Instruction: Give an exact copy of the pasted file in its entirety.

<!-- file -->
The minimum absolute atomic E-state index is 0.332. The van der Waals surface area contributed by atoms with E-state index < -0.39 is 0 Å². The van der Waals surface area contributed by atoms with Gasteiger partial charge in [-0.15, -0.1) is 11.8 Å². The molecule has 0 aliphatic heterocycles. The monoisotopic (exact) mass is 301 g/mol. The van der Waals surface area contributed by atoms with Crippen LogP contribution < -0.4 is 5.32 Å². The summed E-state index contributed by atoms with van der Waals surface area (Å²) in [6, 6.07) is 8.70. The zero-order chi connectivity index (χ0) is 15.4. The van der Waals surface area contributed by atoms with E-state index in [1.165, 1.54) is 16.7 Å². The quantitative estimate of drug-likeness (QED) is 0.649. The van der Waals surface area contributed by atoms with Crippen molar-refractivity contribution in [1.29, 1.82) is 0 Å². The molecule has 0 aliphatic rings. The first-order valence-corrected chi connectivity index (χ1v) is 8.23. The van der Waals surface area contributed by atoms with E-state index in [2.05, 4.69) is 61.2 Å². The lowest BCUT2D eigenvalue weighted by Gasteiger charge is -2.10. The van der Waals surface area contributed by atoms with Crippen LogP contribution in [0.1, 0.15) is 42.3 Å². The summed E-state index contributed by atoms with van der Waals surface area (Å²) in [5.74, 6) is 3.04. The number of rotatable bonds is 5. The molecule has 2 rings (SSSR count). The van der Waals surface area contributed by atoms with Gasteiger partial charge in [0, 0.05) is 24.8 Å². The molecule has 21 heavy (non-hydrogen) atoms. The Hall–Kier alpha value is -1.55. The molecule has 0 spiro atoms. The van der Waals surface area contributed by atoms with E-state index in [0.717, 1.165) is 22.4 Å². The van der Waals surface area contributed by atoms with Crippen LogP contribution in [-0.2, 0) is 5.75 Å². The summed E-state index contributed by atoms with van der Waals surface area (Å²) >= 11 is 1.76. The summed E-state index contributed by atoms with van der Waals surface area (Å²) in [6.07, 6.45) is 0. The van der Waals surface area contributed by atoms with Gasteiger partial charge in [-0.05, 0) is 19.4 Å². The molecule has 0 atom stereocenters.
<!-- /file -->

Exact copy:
The minimum absolute atomic E-state index is 0.332. The van der Waals surface area contributed by atoms with E-state index < -0.39 is 0 Å². The van der Waals surface area contributed by atoms with Gasteiger partial charge in [-0.15, -0.1) is 11.8 Å². The molecule has 0 aliphatic heterocycles. The monoisotopic (exact) mass is 301 g/mol. The van der Waals surface area contributed by atoms with Crippen LogP contribution < -0.4 is 5.32 Å². The summed E-state index contributed by atoms with van der Waals surface area (Å²) in [6, 6.07) is 8.70. The zero-order chi connectivity index (χ0) is 15.4. The van der Waals surface area contributed by atoms with E-state index in [1.165, 1.54) is 16.7 Å². The quantitative estimate of drug-likeness (QED) is 0.649. The van der Waals surface area contributed by atoms with Crippen molar-refractivity contribution in [1.29, 1.82) is 0 Å². The molecule has 0 aliphatic rings. The first-order valence-corrected chi connectivity index (χ1v) is 8.23. The van der Waals surface area contributed by atoms with E-state index in [2.05, 4.69) is 61.2 Å². The lowest BCUT2D eigenvalue weighted by Gasteiger charge is -2.10. The van der Waals surface area contributed by atoms with Crippen LogP contribution in [0.1, 0.15) is 42.3 Å². The summed E-state index contributed by atoms with van der Waals surface area (Å²) in [5.74, 6) is 3.04. The number of rotatable bonds is 5. The molecule has 2 rings (SSSR count). The van der Waals surface area contributed by atoms with Gasteiger partial charge in [0, 0.05) is 24.8 Å². The molecule has 21 heavy (non-hydrogen) atoms. The Hall–Kier alpha value is -1.55. The molecule has 0 spiro atoms. The van der Waals surface area contributed by atoms with E-state index in [0.717, 1.165) is 22.4 Å². The van der Waals surface area contributed by atoms with Crippen LogP contribution in [-0.2, 0) is 5.75 Å². The summed E-state index contributed by atoms with van der Waals surface area (Å²) >= 11 is 1.76. The summed E-state index contributed by atoms with van der Waals surface area (Å²) in [6.07, 6.45) is 0. The van der Waals surface area contributed by atoms with Gasteiger partial charge in [-0.05, 0) is 19.4 Å². The molecule has 0 atom stereocenters.